And don’t worry if your study plan changes! That’s okay. As we get into a language and our interests and learning styles change, it’s normal to reevaluate what we’re doing and head along a new path. The important thing is to start out with a plan, even if you need to modify it later on.
4 // Select about 3-4 resources that you’ll work with
I, personally, do not advise working with any more than three to four resources for any given languages at a time because I believe that there is too much repetition involved when we bounce from resource to resource. In my opinion, one of the best ways to ensure that you continually move forward in your learning is by thoroughly working through a limited number of resources.
I also feel that it’s best to ensure that the resources you’re using are diverse in that they each cover different aspects of the four core language skills: reading, writing, listening and speaking.
As a reference, I usually start out with:
1) A coursebook like Assimil because it includes listening, reading and writing;
2) Pimsleur because it covers speaking and listening;
3) Memrise because it includes reading and writing (and sometimes listening); and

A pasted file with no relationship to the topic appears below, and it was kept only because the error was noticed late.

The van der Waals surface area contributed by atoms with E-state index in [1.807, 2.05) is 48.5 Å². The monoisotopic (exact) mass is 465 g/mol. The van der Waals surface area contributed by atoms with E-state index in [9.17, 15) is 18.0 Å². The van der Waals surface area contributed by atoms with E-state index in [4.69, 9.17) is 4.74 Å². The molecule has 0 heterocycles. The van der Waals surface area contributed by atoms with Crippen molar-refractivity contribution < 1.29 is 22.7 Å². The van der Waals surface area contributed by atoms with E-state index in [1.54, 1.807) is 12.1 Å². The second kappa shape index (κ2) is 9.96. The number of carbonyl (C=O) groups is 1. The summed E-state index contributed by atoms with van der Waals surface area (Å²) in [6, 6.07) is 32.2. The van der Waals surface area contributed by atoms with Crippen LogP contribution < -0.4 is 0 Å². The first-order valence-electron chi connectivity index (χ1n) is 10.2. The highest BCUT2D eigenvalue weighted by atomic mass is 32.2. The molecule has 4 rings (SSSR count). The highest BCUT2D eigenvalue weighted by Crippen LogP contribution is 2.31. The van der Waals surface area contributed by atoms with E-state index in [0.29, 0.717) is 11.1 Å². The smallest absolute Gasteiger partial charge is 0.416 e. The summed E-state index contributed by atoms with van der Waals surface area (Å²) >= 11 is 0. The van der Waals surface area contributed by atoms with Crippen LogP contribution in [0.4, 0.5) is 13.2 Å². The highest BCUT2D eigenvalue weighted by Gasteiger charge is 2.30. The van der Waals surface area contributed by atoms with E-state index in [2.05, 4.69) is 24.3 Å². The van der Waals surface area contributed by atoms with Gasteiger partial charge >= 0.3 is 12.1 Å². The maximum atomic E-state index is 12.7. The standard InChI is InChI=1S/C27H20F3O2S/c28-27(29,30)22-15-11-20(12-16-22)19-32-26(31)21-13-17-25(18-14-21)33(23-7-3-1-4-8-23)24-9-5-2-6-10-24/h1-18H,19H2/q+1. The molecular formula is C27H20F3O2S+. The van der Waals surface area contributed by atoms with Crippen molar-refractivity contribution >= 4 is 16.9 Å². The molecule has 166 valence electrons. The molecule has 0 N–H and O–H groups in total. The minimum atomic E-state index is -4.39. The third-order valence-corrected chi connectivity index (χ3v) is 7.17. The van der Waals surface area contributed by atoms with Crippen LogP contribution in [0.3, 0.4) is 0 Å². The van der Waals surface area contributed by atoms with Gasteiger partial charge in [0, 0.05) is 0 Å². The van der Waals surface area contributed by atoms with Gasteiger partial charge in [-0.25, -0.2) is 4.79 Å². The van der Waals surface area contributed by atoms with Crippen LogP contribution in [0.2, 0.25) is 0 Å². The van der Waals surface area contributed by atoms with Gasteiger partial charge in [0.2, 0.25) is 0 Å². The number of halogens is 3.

4) iTalki because I believe that the guidance of a good tutor can do a lot for your learning AND cover all four of the core skills.
5) BONUS: A phrasebook (but I don’t actively study this, I just have it on hand for if and when I need it)
5 // Create an easy way to take notes
Taking notes is one of my favorite ways to really work on new vocabulary and grammar. There’s just something about writing it out that increases the odds that the information will stick with me.
For some of you, taking digital notes on Google Docs, Evernote or in Word may be your preference. For others, like me, you may prefer writing things out by hand.
6 // Create a Plan
Now that you know what your goals are for the language and that you’ve picked out the resources you’re going to use, it’s time to create a study plan. Take a moment to sit down and think about where you have (or where you can make) time to study your target language.